By David Mertz (December 2008)
There is something that has gone wrong in the last 40 years of the gay-rights movement, albeit for generally well-meaning reasons. The justifiable outrage over the passage of Proposition 8 has accentuated this fact in my mind, as did seeing Milk yesterday (not because of anything really about the quite good movie itself, but just because of the times it chronicles).
By way of background, I have something a familial boast: my mother wrote the first gay rights ordinance in the USA, when I was in my first years of elementary school. This ordinance, like most of those that followed in the few years after it, led to a recall of much of the city council, and thereby repeal of the housing-discrimination ordinance before it ever went into effect. The resonances of 1970s discourses still echo in my thoughts about human and civil rights.
Back in the old days, the term “sexual preference” was in use, a better alternative to the “sexual orientation” that has pretty much superseded it. Here’s where the good intentions have led to bad results. In order to combat a silly volunteerist myth promoted by homophobic “post-gay cures” (psychiatry often complicit here), most of the gay-rights movement has embraced some species of essentialism: sex isn’t what we do, it’s what we are. Sometimes that comes with biological reductionisms and determinisms, sometimes not, but in all cases it is a foolishly mechanical antithesis to the equally foolish notion that we simply choose desire as we might an outfit or entree.
The protections advocated by and for gay-essentialists are thereby modeled after the legal protections we should grant on the basis of disability, or even more-so after race (nevermind the false essentialism equally present in that discourse). A class of citizens, being essentially and innately who they are, should have the same marriage rights (and other rights) as those “born differently.” It boils down to a fantasy of genetically distinguished individuals rather than coming back to the far more sensible libertarian principle that the government should get the hell out of the business of regulating behaviors that don’t concern it! Being a libertarian with a small ‘l’, not a large one, it’s not that I think government should be out of all private business: Following a perfectly wonderful history of civil rights jurisprudence and legislation, government should prohibit discrimination on the basis of considerations that are also none of the damn business of companies, organizations, etc.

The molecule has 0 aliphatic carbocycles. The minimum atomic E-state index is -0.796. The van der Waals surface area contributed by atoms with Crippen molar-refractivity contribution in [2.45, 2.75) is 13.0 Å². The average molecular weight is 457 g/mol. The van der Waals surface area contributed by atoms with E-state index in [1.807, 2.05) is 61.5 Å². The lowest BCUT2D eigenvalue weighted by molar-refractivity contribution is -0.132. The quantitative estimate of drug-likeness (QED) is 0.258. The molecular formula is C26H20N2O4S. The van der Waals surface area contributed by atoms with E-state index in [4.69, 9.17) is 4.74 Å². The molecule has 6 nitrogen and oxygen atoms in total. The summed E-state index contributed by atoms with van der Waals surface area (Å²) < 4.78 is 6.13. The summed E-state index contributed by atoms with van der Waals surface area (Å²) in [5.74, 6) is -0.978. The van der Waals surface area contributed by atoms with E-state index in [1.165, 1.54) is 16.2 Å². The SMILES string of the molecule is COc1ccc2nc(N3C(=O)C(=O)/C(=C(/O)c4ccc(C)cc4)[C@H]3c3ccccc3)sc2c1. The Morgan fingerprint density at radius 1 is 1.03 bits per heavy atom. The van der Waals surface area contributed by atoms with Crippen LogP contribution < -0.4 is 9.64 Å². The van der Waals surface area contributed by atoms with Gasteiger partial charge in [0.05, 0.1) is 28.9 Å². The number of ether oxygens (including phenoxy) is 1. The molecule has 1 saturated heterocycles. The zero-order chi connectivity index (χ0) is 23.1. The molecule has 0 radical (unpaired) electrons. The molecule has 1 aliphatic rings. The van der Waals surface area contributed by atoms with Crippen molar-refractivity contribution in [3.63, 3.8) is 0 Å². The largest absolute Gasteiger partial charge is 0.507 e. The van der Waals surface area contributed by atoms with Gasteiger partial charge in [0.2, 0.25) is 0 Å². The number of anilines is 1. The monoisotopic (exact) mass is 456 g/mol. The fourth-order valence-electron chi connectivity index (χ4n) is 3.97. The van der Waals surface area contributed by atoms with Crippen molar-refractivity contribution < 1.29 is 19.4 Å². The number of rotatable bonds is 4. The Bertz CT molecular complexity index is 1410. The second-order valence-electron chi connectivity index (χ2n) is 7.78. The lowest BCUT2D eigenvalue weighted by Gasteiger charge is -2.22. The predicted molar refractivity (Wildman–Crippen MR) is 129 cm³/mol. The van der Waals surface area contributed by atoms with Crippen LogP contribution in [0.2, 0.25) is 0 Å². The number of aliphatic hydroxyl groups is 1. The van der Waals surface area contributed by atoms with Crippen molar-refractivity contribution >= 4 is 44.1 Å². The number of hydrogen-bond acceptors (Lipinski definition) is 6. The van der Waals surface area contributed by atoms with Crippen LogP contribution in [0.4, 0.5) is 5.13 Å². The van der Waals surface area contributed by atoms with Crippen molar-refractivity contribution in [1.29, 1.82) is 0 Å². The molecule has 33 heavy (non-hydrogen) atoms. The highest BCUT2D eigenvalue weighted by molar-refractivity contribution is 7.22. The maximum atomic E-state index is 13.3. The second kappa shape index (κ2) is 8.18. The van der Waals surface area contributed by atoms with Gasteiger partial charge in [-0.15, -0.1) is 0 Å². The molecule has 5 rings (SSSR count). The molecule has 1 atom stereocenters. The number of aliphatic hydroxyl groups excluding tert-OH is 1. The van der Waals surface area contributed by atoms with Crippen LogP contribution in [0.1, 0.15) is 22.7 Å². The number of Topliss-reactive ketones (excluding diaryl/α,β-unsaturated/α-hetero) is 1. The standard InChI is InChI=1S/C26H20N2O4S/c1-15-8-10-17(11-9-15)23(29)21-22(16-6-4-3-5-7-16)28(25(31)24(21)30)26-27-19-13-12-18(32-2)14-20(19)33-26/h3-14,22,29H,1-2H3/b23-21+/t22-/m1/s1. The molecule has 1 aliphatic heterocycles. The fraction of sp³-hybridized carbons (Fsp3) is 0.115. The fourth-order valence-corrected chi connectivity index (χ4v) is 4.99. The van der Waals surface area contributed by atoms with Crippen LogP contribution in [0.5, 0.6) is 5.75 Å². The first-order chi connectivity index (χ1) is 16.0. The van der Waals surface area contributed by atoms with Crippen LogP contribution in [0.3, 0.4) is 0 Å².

What about marriage then? Marriage is one of the broadest government mandates for enhanced privileges, financial subsidies, procedural preferences, etc. Discrimination in granting these preferences is deeply offensive for all the many obvious reasons. Step back, however. Why is government going so far out of its way to designate a specific religious practice as especially worthy of these enhanced benefits?! Marriage is simply a religious convention, and making it heterosexual, monogamous, largely still patriarchal, is just endorsing one particular religious doctrine over any others citizens might follow. Separation of church and state ought to weigh against this strongly.
There are a set of rights and privileges that now come in an automatic bundle with marriage, but sensibly these should be divorced from religious convention. Just let individuals designate who they want to have enhanced visitation rights when they are hospitalized. This need not be the one individual they happen to have sex with (but it could be if someone wants that). And who should get inheritance by default. Or who should benefit from tax subsidies of marriage (questionable to start with, but fine, just let taxpayers designate a “tax partner” for their household). And so on. Moreover, there is no reason at all why each of these persons need be the same individual, a “Chinese menu” of names of those who hold each role would be no huge legal burden if sensible laws allowed it. If your God says that your tax partnerships must follow your genitalia, government should not interfere with your faith, but neither should it mandate that belief for everyone.